>> reporter: images of fear and desperation they did not want the world to see. nairobi depends on tourism, and investment, global investments are here. so they are very eager to convince the outside world the situation is well in hand. >> reporter: this dutch nurse killed with her boyfriend was remembered by the president. >> they went to nairobi because they thought it was the safest place for her to give birth. and they were just walking in the mall. that day. and they were both killed along with the child. >> reporter: in nairobi, the funerals have begun. including this one, for a 16-year-old girl. >> there is no word to express what we are going through. we are deeply saddened by what has happened to every kenyan, to every person, every family who has gone through this. >> reporter: and as this nation
begins three days of official mourning, many questions remain. what happened to the hostages? were they all rescued or did some perish during the effort to free them? the president did not say. >> ron, those pictures so tough to take inside, especially the children. ron allen starting off our coverage from nairobi. and as we said earlier, we heard from an american who was inside the mall with a friend, meeting her for lunch. she is now back home safely where she described to nbc's tom costello her harrowing ordeal, and how she made it out of there and lived to tell about it. >> nice to see you, you survived. >> reporter: at dulles airport this afternoon, american bendita mallakia was finally home. a harvard-trained lawyer with the world bank, bendita was in kenya having lunch in the mall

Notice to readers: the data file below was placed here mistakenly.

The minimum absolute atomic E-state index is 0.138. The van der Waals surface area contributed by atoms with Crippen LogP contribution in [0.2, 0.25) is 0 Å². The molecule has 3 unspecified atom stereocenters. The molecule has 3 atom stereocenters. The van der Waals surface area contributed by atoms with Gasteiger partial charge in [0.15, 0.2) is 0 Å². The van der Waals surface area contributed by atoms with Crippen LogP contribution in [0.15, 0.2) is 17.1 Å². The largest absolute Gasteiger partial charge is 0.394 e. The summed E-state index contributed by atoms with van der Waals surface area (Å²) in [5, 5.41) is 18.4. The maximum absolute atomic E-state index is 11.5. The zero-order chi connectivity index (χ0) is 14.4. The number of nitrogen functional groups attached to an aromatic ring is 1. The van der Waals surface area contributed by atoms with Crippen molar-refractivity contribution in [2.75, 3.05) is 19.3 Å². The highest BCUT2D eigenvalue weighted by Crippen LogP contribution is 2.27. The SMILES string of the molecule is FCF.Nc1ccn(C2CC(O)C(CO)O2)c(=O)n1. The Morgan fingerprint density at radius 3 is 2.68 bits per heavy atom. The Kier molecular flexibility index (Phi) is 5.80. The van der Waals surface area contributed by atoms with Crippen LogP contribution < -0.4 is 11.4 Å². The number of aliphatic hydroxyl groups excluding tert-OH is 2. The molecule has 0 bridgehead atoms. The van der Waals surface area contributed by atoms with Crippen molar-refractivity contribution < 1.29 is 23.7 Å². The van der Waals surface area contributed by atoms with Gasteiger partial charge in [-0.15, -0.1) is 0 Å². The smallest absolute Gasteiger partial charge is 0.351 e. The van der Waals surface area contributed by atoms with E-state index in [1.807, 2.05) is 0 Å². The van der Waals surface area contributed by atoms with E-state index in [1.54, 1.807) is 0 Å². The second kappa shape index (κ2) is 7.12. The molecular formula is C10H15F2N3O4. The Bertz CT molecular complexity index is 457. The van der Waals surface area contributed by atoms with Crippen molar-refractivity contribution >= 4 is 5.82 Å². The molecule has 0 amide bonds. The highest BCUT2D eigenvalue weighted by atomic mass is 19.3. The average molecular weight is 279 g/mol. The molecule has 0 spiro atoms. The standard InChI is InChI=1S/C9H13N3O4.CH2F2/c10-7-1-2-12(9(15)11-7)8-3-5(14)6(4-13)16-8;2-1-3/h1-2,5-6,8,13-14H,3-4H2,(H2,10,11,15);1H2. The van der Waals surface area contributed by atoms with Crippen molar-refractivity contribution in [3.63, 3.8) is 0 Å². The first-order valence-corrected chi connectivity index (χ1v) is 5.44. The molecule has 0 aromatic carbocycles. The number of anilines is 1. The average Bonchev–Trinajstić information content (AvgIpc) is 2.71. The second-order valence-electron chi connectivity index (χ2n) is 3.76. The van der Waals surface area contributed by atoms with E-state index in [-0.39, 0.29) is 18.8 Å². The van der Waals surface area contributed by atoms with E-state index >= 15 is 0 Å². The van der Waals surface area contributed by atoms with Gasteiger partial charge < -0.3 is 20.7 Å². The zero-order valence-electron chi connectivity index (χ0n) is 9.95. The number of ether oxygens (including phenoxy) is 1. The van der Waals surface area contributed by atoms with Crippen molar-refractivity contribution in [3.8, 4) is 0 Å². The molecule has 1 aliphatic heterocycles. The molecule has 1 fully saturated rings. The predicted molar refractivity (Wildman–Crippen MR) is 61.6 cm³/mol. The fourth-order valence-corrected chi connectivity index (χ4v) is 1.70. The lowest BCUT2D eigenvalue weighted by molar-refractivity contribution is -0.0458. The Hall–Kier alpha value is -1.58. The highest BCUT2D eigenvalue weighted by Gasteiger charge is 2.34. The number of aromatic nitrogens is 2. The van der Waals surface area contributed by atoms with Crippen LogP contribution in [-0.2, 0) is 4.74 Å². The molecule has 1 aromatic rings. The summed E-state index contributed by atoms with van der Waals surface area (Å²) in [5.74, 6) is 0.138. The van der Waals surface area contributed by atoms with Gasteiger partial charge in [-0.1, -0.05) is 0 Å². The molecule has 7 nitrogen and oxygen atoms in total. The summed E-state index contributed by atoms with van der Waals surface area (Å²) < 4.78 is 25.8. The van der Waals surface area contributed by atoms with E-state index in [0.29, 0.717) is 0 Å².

on saturday when terrorists suddenly barged in. >> and then all of a sudden there is this explosion, and everybody like hits the floor. and we hear machine guns. and then maybe it was ten seconds later, we were still trying to crawl out. it was the firexplosion, and wh they first came in they were just shooting, they were not asking questions, just shooting. >> reporter: crawling away, she and her friend made it to a break room in the store with 15 other people. their only defense, a fire extinguisher? >> you could hear the feet and some talking, some in other languages. sometimes you would just hear random things like muslim and christian. and then you would hear just like random things, and people would respond or scream, don't shoot. and then you would hear some people walk and some people get shot. >> reporter: for five hours they hid, listening to the gunfire.